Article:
Hailee Steinfeld, Jorge Lendeborg Jr., John Cena, Jason Drucker, Pamela Adlon, Stephen Schneider, Ricardo Hoyos, John Ortiz, Glynn Turman, Len Cariou
PG-13 for sequences of sci-fi action violence
Buy on DVD/Blu-ray
More than thirty years after the original Transformers animated program took Saturday morning cartoons by storm, Bumblebee gives us the first genuine evocation of that show’s bountiful spirit, a full eleven years since Michael Bay first bastardized the show into a series of non-stop action films.
A movie about family, belonging, and defending the world against external threats, Bumblebee follows the struggle of Autobot warrior B127 as he attempts to figure out his place on earth after a deadly battle left his memory banks in tatters and his voice box excised. Through his relationship with an 18-year-old human girl (Hailee Steinfeld), Bumblebee learns not only what it’s like to be part of a family again, but what it means to defend those who cannot defend themselves.
Steinfeld is a suitable lead for this down-to-earth action comedy as she guides Bee and the audience through her difficult life as her own family has moved on from her father’s death while her personal world has come apart. Pamela Adlon is superb as Charlie’s mother. Strong performances elevate the film even though they don’t really need to embellish this kind of movie.
That said, not all of the actors seem to have understood the tone or credibility Bumblebee was going for. John Cena is a veritable mess. While he has done solid work in the past, his performance here feels like it was taken out of a different kind of movie altogether. Stilted comic delivery propped up by off-putting macho bravado makes the character a tedious unnecessary element.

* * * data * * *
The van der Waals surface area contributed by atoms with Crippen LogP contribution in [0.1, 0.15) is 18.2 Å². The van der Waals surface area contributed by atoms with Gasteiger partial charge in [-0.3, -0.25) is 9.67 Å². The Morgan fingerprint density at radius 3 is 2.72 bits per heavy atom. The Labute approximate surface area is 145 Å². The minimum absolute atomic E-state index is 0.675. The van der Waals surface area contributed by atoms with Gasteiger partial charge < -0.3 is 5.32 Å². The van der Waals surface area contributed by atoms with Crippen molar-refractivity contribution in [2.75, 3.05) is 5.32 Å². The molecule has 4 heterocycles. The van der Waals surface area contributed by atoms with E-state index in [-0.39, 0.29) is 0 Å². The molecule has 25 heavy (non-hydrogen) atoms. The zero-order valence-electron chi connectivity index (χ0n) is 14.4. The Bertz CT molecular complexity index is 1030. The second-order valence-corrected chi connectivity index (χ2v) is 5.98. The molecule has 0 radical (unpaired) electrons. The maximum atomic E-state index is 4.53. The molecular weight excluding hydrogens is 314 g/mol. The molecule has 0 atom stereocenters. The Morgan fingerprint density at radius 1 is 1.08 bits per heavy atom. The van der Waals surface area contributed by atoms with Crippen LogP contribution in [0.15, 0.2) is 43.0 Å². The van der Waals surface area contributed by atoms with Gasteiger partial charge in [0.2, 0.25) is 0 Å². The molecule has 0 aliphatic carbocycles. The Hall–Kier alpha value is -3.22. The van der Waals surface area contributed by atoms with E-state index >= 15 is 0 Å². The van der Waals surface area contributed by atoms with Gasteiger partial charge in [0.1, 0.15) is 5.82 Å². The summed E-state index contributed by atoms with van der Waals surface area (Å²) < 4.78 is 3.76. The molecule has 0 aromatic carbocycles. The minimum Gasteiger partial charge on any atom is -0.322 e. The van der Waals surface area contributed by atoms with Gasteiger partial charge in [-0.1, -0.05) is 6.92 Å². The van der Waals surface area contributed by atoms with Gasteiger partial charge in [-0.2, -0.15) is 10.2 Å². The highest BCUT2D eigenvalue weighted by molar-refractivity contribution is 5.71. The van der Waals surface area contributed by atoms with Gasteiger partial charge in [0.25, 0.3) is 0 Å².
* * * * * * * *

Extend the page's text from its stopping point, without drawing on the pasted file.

With Kubo and the Two Strings director Travis Knight in the pilot’s seat, the audience is treated to excellent action sequences and thrilling adventures all with a heartfelt core that sets it apart from its bombastic Bay predecessors. Yet, screenwriter Christina Hodson doesn’t do the best job on the overarching structure. Filled with predictable events and corny dialogue in too many places, the film struggles to be more inventive than many of its forebears, both within the Transformers universe and the action genre itself.
The visual effects on display in Bumblebee are all top-notch. As much as the audience can suspend disbelief with regard to talking robots from another planet, the film feels warm, accessible, and realistic. A soundtrack fit for fans of 1980s popular music and a genuine sense of familial familiarity all mix with the thankfully modest sound design to create a film that succeeds more often than it fails.
Bumblebee is a family-friendly tale that feels a bit childish at times, but is always filled with wonder and excitement. It’s the kind of movie that you want to take your children to because it won’t talk down to them (or to you), but will be endlessly entertaining for the both of you.
April 3, 2019